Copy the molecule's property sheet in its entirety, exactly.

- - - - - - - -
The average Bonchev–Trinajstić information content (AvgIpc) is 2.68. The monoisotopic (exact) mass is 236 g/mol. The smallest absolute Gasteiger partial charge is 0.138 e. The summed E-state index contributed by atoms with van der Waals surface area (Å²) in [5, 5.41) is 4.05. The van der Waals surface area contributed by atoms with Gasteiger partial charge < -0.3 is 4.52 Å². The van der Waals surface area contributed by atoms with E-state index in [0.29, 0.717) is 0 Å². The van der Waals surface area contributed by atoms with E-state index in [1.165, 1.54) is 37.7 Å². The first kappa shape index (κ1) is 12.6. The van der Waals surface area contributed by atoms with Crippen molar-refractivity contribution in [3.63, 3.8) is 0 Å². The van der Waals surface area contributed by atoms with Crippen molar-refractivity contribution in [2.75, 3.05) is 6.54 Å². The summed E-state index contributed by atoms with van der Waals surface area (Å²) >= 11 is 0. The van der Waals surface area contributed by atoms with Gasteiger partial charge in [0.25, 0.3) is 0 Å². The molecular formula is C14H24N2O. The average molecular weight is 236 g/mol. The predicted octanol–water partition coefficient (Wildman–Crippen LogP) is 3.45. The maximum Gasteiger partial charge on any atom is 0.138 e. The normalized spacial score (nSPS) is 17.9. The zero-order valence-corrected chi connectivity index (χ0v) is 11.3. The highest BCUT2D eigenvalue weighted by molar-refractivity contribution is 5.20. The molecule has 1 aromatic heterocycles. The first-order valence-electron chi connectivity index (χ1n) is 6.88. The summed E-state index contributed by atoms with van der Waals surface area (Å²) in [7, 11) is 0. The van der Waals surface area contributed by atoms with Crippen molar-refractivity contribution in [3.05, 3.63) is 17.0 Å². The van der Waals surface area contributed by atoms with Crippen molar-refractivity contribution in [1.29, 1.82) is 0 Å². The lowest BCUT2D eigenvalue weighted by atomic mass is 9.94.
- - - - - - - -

The average Bonchev–Trinajstić information content (AvgIpc) is 2.68. The monoisotopic (exact) mass is 236 g/mol. The smallest absolute Gasteiger partial charge is 0.138 e. The summed E-state index contributed by atoms with van der Waals surface area (Å²) in [5, 5.41) is 4.05. The van der Waals surface area contributed by atoms with Gasteiger partial charge < -0.3 is 4.52 Å². The van der Waals surface area contributed by atoms with E-state index in [0.29, 0.717) is 0 Å². The van der Waals surface area contributed by atoms with E-state index in [1.165, 1.54) is 37.7 Å². The first kappa shape index (κ1) is 12.6. The van der Waals surface area contributed by atoms with Crippen molar-refractivity contribution in [3.63, 3.8) is 0 Å². The van der Waals surface area contributed by atoms with Crippen molar-refractivity contribution in [2.75, 3.05) is 6.54 Å². The summed E-state index contributed by atoms with van der Waals surface area (Å²) >= 11 is 0. The van der Waals surface area contributed by atoms with Gasteiger partial charge in [0.25, 0.3) is 0 Å². The molecular formula is C14H24N2O. The average molecular weight is 236 g/mol. The predicted octanol–water partition coefficient (Wildman–Crippen LogP) is 3.45. The maximum Gasteiger partial charge on any atom is 0.138 e. The normalized spacial score (nSPS) is 17.9. The zero-order valence-corrected chi connectivity index (χ0v) is 11.3. The highest BCUT2D eigenvalue weighted by molar-refractivity contribution is 5.20. The molecule has 1 aromatic heterocycles. The first-order valence-electron chi connectivity index (χ1n) is 6.88. The summed E-state index contributed by atoms with van der Waals surface area (Å²) in [7, 11) is 0. The van der Waals surface area contributed by atoms with Crippen molar-refractivity contribution in [3.05, 3.63) is 17.0 Å². The van der Waals surface area contributed by atoms with Crippen molar-refractivity contribution in [1.29, 1.82) is 0 Å². The lowest BCUT2D eigenvalue weighted by atomic mass is 9.94.